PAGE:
However, the above techniques for obtaining position have significantly different characteristics, such as accuracy, power required, cost to the user and the time taken to obtain a positioning fix. The choice of which one to invoke is therefore a complex one which is dependent on a number of factors. No intermediate layer for invoking plug-ins would be capable of taking all these into account. In the worst case, an inability to make a sensible decision on how to obtain positioning information would result in the use of a simple ‘last-fit’ mechanism, whereby the most recently installed matching plug-in that conforms to the appropriate API is instantiated.
It is therefore apparent that there is currently no flexible and extensible way of automatically determining which plug-in should be used in situations where a device has multiple plug-ins available, each of which could perform a particular task, but in a sufficiently different manner to make it advantageous to choose a particular plug-in for a particular circumstance.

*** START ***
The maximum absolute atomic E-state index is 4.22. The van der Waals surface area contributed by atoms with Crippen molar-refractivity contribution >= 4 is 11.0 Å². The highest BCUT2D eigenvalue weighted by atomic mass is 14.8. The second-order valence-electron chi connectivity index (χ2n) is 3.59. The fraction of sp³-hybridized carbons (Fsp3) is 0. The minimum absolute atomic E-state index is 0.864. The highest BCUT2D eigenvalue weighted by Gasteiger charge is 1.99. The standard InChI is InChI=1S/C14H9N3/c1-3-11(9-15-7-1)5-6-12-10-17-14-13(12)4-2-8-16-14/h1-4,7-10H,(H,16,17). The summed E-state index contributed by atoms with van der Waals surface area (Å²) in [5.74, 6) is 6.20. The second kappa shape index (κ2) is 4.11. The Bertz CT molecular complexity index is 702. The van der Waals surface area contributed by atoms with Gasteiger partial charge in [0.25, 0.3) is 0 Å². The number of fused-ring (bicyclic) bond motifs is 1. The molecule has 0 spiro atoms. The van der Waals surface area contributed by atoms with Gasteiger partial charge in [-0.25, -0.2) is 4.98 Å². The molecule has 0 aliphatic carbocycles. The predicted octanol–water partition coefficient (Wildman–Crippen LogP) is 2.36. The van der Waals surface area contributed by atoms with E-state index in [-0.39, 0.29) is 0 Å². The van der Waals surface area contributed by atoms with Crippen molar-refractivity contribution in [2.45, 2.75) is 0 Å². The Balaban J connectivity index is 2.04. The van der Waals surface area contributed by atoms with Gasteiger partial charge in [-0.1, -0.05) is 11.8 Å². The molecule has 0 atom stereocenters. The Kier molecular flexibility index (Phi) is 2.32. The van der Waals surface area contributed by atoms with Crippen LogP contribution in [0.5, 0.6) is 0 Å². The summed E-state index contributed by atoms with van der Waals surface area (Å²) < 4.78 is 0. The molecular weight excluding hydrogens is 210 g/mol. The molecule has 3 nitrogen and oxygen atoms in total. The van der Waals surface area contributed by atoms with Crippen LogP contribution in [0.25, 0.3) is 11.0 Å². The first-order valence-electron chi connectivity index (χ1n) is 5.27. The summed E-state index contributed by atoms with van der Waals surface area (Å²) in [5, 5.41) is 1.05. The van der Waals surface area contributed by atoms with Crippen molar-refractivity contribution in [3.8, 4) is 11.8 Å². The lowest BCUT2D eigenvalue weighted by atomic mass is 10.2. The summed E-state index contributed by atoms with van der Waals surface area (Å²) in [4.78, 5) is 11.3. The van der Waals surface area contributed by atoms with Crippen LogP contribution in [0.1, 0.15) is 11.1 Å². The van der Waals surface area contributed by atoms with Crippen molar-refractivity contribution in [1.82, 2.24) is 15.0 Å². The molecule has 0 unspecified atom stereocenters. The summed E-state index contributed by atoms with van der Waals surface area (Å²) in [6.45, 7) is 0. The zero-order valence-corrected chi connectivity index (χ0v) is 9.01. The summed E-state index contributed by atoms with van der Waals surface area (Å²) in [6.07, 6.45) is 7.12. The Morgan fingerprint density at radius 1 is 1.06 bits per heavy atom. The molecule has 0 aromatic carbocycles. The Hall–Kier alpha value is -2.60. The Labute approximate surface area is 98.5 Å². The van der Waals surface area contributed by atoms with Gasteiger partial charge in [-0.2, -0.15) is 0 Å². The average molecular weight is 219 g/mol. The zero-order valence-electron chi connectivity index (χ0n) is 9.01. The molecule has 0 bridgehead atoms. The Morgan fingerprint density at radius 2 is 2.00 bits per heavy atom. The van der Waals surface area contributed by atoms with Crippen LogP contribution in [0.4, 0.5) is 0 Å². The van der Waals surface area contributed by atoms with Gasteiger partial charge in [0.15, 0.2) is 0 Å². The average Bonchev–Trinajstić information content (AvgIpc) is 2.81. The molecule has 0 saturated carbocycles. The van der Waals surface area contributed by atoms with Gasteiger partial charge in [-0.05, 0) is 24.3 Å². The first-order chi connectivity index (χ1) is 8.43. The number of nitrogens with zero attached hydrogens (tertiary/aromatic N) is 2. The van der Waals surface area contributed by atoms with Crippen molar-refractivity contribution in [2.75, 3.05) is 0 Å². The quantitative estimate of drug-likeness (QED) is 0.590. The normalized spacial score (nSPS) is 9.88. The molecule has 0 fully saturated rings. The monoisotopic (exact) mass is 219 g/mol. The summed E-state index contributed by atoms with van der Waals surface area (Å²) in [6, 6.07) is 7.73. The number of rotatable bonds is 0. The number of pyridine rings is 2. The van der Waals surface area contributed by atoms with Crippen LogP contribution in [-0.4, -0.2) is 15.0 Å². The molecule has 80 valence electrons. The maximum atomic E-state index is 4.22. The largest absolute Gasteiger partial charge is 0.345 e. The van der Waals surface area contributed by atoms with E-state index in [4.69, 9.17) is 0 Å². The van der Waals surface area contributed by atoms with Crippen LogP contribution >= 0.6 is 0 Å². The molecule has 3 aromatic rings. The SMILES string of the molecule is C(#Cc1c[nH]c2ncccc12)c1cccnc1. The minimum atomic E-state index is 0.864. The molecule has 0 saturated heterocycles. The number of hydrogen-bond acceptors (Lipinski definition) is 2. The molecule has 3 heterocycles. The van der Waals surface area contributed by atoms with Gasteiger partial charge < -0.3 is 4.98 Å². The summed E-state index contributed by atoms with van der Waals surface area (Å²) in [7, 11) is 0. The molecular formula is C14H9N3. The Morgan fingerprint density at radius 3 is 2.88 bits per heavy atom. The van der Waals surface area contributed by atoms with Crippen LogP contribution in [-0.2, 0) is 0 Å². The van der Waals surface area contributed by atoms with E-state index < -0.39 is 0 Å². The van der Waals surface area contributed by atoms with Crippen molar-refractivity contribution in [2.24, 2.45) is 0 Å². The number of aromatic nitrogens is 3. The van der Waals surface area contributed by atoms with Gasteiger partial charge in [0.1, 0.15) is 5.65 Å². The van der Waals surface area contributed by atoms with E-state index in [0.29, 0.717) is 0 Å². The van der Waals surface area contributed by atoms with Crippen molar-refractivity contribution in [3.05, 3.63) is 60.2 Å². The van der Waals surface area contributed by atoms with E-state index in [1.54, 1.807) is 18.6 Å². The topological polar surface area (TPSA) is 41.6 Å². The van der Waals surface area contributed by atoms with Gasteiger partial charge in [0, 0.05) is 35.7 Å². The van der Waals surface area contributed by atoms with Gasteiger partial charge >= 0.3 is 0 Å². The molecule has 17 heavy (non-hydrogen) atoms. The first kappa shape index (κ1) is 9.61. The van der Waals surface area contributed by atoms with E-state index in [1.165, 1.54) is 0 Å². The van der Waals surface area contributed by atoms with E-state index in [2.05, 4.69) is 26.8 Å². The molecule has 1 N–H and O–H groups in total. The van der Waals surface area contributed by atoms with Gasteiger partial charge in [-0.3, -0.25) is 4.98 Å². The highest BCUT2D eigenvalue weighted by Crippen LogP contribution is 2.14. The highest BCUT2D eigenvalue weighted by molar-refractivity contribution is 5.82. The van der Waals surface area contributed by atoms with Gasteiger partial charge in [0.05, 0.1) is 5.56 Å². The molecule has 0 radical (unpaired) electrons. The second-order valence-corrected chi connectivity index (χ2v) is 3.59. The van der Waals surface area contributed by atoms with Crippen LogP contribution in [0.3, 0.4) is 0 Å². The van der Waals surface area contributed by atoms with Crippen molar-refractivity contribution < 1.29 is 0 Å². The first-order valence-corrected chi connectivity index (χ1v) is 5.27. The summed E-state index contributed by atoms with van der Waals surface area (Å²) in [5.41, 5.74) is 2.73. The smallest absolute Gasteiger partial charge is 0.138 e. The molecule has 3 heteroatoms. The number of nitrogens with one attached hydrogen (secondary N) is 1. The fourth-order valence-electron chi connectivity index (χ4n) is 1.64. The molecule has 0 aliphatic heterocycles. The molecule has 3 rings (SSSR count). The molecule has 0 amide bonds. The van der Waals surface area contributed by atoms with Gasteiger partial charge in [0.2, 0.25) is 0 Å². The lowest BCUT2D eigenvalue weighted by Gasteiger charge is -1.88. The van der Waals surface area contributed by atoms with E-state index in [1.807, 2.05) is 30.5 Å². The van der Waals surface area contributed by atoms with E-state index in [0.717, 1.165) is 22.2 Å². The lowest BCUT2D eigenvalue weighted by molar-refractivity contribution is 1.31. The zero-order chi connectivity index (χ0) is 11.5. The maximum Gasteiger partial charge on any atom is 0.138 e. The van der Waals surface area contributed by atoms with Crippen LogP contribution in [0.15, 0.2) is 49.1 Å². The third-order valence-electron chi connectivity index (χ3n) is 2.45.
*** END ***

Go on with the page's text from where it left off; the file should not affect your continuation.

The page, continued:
Accordingly, it is an object of the present invention to provide an improved method for selecting plug-ins in a computing device.
According to a first aspect of the present invention there is provided a method for enabling a software application running on a computing device to cause the most suitable code module from a set of code modules to be executed, the method comprising
According to a second aspect of the present invention there is provided a computing device arranged to operate in accordance with the method of the first aspect.
According to a third aspect of the present invention there is provided an operating system for causing a computing device according to the second aspect to operate in accordance with a method of the first aspect.
The Symbian OS™ operating system for mobile phones produced by Symbian Software Ltd, of London has made extensive use of plug-ins since its first release in 1997. While these plug-ins have traditionally been based around polymorphic DLLs which are loaded by the type of intermediate layer described above, an increasing number are proposed to be implemented as executables running in their own process space. This invention can be applied to either type of plug-in.